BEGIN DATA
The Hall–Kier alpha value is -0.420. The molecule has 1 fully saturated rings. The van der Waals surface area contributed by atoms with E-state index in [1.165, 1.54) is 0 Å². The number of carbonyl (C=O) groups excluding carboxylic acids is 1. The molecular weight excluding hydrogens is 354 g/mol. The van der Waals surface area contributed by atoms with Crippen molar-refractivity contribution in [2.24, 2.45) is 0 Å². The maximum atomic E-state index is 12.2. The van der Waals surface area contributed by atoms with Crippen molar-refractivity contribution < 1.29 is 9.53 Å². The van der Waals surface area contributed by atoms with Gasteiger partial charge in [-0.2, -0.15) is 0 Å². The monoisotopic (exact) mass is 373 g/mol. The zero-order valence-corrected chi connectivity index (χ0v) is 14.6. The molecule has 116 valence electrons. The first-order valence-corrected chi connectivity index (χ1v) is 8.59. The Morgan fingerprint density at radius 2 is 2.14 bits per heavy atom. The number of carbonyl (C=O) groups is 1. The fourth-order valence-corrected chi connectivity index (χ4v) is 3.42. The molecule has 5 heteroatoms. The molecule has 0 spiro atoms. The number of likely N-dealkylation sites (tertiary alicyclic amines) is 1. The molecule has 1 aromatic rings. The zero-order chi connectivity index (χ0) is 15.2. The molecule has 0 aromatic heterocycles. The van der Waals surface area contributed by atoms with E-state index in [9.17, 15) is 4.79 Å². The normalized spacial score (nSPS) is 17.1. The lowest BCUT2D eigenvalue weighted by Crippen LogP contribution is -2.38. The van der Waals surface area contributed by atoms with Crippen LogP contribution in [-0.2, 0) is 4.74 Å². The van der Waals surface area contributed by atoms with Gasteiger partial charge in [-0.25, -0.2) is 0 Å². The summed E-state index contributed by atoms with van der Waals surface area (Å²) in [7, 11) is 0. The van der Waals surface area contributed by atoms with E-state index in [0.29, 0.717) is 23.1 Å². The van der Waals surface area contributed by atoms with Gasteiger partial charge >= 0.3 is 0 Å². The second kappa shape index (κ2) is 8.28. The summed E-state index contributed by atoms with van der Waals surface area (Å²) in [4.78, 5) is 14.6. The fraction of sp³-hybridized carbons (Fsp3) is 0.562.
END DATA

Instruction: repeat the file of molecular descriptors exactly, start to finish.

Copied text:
The Hall–Kier alpha value is -0.420. The molecule has 1 fully saturated rings. The van der Waals surface area contributed by atoms with E-state index in [1.165, 1.54) is 0 Å². The number of carbonyl (C=O) groups excluding carboxylic acids is 1. The molecular weight excluding hydrogens is 354 g/mol. The van der Waals surface area contributed by atoms with Crippen molar-refractivity contribution in [2.24, 2.45) is 0 Å². The maximum atomic E-state index is 12.2. The van der Waals surface area contributed by atoms with Crippen molar-refractivity contribution < 1.29 is 9.53 Å². The van der Waals surface area contributed by atoms with Gasteiger partial charge in [-0.2, -0.15) is 0 Å². The monoisotopic (exact) mass is 373 g/mol. The zero-order valence-corrected chi connectivity index (χ0v) is 14.6. The molecule has 116 valence electrons. The first-order valence-corrected chi connectivity index (χ1v) is 8.59. The Morgan fingerprint density at radius 2 is 2.14 bits per heavy atom. The number of carbonyl (C=O) groups is 1. The fourth-order valence-corrected chi connectivity index (χ4v) is 3.42. The molecule has 5 heteroatoms. The molecule has 0 spiro atoms. The number of likely N-dealkylation sites (tertiary alicyclic amines) is 1. The molecule has 1 aromatic rings. The zero-order chi connectivity index (χ0) is 15.2. The molecule has 0 aromatic heterocycles. The van der Waals surface area contributed by atoms with E-state index in [9.17, 15) is 4.79 Å². The normalized spacial score (nSPS) is 17.1. The lowest BCUT2D eigenvalue weighted by Crippen LogP contribution is -2.38. The van der Waals surface area contributed by atoms with Crippen LogP contribution in [-0.2, 0) is 4.74 Å². The van der Waals surface area contributed by atoms with Gasteiger partial charge in [-0.25, -0.2) is 0 Å². The summed E-state index contributed by atoms with van der Waals surface area (Å²) in [7, 11) is 0. The van der Waals surface area contributed by atoms with E-state index in [0.29, 0.717) is 23.1 Å². The van der Waals surface area contributed by atoms with Gasteiger partial charge >= 0.3 is 0 Å². The second kappa shape index (κ2) is 8.28. The summed E-state index contributed by atoms with van der Waals surface area (Å²) in [4.78, 5) is 14.6. The fraction of sp³-hybridized carbons (Fsp3) is 0.562.